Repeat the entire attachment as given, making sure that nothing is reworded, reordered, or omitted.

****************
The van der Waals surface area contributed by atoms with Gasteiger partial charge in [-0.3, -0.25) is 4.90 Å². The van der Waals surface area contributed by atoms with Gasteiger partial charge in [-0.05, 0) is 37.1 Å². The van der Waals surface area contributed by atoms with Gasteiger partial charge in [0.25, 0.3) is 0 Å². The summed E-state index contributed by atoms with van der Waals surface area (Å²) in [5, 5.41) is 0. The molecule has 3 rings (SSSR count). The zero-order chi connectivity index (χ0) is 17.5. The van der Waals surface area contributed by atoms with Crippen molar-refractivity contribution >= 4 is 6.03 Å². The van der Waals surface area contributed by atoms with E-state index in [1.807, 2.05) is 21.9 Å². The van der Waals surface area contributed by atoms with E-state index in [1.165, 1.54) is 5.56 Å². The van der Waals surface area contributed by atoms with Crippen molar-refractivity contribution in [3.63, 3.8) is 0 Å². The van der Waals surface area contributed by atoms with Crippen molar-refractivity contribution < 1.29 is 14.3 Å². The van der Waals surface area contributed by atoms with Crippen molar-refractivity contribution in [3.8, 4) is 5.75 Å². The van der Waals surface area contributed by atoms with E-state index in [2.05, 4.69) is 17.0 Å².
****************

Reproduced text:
The van der Waals surface area contributed by atoms with Gasteiger partial charge in [-0.3, -0.25) is 4.90 Å². The van der Waals surface area contributed by atoms with Gasteiger partial charge in [-0.05, 0) is 37.1 Å². The van der Waals surface area contributed by atoms with Gasteiger partial charge in [0.25, 0.3) is 0 Å². The summed E-state index contributed by atoms with van der Waals surface area (Å²) in [5, 5.41) is 0. The molecule has 3 rings (SSSR count). The zero-order chi connectivity index (χ0) is 17.5. The van der Waals surface area contributed by atoms with Crippen molar-refractivity contribution >= 4 is 6.03 Å². The van der Waals surface area contributed by atoms with E-state index in [1.807, 2.05) is 21.9 Å². The van der Waals surface area contributed by atoms with E-state index in [1.165, 1.54) is 5.56 Å². The van der Waals surface area contributed by atoms with Crippen molar-refractivity contribution in [3.63, 3.8) is 0 Å². The van der Waals surface area contributed by atoms with Crippen molar-refractivity contribution < 1.29 is 14.3 Å². The van der Waals surface area contributed by atoms with Crippen molar-refractivity contribution in [3.8, 4) is 5.75 Å². The van der Waals surface area contributed by atoms with E-state index in [2.05, 4.69) is 17.0 Å².